Traditionally, few venture capitalists would touch industrial startup companies. Time cycles were too long and clunky hardware complicated things. However, deep digitalization is taking hold, the expectations are that the industrial sector will evolve much faster. What has changed?
One reason venture capital and corporate investment have shied away from industrial startups is that they have been few and far between. After all, if you cannot find something exciting to invest in, there’s little point having a strong venture activity and a dedicated fund.
Perhaps it is also the case that industrial conglomerates were looking inward to find innovative ways instead of looking outward for it. As a result, venture capitalists considered the manufacturing space the place for incremental innovation, though less interesting.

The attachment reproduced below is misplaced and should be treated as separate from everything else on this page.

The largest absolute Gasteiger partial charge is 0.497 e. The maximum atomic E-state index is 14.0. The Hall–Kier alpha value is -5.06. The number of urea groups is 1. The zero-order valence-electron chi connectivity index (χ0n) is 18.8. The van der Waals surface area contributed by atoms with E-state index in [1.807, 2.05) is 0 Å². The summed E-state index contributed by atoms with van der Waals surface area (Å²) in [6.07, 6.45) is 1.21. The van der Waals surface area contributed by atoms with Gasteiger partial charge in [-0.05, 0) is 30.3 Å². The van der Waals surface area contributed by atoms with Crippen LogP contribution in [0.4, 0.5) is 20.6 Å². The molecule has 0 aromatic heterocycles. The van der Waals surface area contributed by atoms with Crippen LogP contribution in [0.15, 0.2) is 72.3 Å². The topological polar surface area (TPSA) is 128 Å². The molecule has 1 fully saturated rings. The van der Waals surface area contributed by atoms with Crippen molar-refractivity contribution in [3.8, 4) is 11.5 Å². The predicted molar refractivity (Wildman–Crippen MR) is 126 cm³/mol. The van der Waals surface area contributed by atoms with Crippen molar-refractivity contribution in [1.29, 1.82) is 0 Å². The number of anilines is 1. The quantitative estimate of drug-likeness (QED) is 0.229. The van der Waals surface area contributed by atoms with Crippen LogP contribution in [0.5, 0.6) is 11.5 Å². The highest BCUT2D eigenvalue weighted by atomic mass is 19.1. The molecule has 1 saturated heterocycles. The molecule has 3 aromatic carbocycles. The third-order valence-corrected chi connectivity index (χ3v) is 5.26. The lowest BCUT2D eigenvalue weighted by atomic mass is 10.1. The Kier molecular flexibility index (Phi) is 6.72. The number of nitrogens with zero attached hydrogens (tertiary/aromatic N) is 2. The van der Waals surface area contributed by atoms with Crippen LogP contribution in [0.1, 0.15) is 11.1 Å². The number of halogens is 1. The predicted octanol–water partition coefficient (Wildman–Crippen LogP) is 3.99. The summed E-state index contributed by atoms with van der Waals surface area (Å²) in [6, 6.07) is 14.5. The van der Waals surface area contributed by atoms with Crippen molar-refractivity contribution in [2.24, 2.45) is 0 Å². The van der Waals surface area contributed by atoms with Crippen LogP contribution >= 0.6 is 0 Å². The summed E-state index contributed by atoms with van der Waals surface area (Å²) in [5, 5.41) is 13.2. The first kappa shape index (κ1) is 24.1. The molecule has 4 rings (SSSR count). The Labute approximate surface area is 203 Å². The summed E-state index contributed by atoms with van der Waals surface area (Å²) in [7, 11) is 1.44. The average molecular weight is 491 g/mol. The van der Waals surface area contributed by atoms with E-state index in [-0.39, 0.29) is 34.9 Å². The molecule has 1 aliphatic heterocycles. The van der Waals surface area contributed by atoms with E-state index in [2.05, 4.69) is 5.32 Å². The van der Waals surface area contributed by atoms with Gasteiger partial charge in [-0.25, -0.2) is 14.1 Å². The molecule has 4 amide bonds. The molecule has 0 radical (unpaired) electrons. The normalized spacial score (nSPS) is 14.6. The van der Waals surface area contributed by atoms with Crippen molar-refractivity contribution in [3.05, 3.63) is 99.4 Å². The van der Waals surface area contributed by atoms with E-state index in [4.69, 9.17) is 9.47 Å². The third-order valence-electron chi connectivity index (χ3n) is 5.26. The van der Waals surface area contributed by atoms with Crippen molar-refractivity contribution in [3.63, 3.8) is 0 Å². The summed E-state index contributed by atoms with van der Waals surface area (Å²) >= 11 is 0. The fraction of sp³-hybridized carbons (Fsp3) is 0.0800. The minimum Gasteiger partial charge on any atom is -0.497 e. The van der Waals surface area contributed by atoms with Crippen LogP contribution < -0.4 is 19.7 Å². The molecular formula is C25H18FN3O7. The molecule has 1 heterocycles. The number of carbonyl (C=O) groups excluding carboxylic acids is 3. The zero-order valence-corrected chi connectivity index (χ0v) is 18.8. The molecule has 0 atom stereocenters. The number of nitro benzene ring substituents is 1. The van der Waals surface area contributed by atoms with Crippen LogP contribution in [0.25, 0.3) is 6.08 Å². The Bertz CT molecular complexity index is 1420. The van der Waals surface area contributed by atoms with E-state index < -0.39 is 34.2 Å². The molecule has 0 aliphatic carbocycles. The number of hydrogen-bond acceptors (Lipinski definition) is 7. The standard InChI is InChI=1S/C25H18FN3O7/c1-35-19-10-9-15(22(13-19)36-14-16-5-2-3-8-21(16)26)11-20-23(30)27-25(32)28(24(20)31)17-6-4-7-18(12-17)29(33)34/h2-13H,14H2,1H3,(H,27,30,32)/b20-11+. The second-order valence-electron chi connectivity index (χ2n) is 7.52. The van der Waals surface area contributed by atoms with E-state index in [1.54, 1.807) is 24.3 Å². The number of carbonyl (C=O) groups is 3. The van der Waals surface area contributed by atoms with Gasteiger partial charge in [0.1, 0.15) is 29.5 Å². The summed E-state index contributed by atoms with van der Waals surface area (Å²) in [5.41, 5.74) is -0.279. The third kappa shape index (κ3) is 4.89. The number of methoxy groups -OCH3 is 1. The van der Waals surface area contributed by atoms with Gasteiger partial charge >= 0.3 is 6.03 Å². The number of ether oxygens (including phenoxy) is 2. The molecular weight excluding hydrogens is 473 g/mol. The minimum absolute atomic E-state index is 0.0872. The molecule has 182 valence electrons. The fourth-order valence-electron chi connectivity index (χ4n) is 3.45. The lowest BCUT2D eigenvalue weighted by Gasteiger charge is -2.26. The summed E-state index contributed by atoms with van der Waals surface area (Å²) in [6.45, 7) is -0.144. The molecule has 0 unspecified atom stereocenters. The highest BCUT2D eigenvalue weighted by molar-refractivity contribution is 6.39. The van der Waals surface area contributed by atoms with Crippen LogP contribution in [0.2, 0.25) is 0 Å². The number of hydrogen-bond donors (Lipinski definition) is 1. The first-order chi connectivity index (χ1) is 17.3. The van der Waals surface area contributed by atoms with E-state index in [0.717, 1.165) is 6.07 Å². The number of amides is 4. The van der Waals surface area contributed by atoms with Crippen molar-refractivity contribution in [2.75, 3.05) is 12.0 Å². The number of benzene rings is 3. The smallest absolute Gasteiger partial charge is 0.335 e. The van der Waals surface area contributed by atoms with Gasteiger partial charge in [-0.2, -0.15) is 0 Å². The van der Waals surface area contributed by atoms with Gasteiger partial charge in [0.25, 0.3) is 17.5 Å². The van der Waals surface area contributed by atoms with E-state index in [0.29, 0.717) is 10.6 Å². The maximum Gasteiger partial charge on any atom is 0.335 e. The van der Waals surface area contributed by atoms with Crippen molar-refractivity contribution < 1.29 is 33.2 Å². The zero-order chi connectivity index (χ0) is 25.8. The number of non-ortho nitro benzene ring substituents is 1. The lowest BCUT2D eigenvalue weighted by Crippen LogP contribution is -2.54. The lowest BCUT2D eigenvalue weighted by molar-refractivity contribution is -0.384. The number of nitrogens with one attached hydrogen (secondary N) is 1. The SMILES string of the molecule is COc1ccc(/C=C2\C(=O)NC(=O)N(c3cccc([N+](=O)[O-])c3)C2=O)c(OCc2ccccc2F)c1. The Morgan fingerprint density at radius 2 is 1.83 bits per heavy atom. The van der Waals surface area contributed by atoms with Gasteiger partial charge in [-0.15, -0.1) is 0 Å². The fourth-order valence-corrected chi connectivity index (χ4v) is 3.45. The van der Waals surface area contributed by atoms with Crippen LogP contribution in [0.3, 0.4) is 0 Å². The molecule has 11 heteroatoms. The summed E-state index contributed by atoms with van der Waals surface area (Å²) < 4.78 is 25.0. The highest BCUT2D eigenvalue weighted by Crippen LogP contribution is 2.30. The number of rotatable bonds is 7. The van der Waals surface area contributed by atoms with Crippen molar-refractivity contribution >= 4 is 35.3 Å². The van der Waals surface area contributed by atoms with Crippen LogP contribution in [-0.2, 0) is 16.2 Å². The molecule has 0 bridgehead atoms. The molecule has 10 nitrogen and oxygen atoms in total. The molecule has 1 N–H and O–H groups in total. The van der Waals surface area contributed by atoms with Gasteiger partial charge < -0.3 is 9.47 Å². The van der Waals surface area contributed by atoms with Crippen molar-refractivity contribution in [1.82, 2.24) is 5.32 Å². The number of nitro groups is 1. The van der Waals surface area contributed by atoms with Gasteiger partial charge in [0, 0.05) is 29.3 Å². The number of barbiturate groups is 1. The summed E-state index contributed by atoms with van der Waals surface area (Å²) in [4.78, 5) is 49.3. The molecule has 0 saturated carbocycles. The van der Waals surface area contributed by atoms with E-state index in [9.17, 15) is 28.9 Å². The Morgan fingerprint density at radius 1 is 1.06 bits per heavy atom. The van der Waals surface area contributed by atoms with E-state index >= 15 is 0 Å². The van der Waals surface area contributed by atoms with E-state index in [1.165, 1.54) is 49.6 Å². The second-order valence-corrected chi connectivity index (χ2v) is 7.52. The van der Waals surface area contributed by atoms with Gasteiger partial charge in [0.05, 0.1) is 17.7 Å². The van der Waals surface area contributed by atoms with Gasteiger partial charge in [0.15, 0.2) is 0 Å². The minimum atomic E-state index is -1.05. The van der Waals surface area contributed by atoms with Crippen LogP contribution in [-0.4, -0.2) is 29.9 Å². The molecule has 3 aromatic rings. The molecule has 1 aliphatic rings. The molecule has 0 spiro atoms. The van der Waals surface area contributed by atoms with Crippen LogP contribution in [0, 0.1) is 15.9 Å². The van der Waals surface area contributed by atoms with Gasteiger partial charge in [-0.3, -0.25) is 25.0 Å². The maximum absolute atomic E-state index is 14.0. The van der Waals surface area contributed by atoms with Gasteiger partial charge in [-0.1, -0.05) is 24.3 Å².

In reality, though, the startups have always been around but they were typically swapped up by incumbents before they got to be of a scale that they had true impact on the market. What that also meant is that the overall paradigm in industrial tech remained the same. A bit like a yogurt beyond the expiration date. What seems to have happened now is that some of the “yogurt” culture of industrial startups has become beneficial. Think of it like inserting probiotics into the mix. As a result, some startups have been able to bypass this logic and are spreading a new industrial culture. I think of the phenomenon as a Lean process coupled with a human-centric approach to technology, what my co-author Natan Linder and I call Augmented Lean.
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